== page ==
In first-quarter 2022, non-GAAP numbers exceeded their GAAP equivalents by about $6 billion, or almost 40 percent. A quick look at the Q1 earnings releases confirmed that Q1 2022 R&D-related non-GAAP adjustments were material to three out of four companies:

  • For Pfizer, the EPS impact of including IPR&D expenses was $0.05, against GAAP-reported EPS of $1.37;
  • For Eli Lilly, the impact was $0.15, against GAAP-reported EPS of $2.10;
  • For Bristol Myers Squibb, the impact was $0.10, against GAAP-reported EPS of $0.59.

Non-GAAP measurements are not defined in GAAP, and there is no uniform rule that prescribes how changes in the presentation should be reported. Although new non-GAAP methodology did not affect Merck’s (MRK) first-quarter EPS, the company recast the previously reported 2021 non-GAAP balances for comparability purposes.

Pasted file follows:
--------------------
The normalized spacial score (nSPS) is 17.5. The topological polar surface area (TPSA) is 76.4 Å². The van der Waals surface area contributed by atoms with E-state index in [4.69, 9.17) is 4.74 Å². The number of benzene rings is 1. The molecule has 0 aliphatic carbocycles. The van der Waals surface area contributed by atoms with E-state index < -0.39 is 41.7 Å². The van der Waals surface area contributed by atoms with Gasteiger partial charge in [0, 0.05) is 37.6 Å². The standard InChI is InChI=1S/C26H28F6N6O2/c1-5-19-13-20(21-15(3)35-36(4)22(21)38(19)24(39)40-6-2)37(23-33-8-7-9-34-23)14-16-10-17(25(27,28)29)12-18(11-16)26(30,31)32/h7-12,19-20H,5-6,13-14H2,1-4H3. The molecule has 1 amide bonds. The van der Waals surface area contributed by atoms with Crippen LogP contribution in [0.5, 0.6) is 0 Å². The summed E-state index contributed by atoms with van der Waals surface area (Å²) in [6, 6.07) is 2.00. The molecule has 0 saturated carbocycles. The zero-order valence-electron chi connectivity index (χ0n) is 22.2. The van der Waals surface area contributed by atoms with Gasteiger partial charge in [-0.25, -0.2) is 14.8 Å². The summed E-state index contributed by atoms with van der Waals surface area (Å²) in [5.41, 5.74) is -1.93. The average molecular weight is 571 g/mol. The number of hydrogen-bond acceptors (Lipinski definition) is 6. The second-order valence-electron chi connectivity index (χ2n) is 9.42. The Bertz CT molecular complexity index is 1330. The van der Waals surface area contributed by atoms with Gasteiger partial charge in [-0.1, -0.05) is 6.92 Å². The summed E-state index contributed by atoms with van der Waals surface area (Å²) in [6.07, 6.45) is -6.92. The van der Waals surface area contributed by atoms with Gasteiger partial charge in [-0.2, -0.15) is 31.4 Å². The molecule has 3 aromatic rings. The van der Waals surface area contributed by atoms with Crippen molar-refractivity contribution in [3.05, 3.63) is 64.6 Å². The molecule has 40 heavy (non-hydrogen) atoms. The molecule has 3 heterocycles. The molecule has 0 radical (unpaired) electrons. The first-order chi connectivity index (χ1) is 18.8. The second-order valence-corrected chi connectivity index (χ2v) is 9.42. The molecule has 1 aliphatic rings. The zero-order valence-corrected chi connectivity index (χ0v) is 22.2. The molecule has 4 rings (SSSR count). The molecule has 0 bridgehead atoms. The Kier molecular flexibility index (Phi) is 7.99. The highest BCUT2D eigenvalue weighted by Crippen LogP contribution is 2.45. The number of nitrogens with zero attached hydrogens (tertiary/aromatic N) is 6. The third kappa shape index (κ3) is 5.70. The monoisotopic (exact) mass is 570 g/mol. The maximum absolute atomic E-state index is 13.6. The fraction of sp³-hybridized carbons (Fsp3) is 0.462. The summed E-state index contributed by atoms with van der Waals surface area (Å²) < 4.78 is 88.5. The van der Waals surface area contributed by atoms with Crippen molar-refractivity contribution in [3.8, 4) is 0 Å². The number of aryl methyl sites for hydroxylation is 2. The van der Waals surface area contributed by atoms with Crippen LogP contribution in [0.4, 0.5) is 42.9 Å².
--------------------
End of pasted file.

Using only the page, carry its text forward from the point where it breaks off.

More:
So why did large pharma players choose to make a change that requires substantial explaining in earnings releases and recasting previously reported numbers? According to Eli Lilly’s April 14 8-K filing, the change was prompted by SEC Division of Corporation Finance comments:

“Beginning with the press release announcing its financial results for the quarter ended March 31, 2022 (the “Earnings Release”), Eli Lilly and Company (the “Company”) will not include adjustments for upfront charges and development milestones related to in-process research and development (“IPR&D”) projects acquired in a transaction other than a business combination in presentations of its non-GAAP financial measures. The Company is making these changes to its presentation of non-GAAP financial measures following guidance from the U.S. Securities and Exchange Commission (the “SEC”).”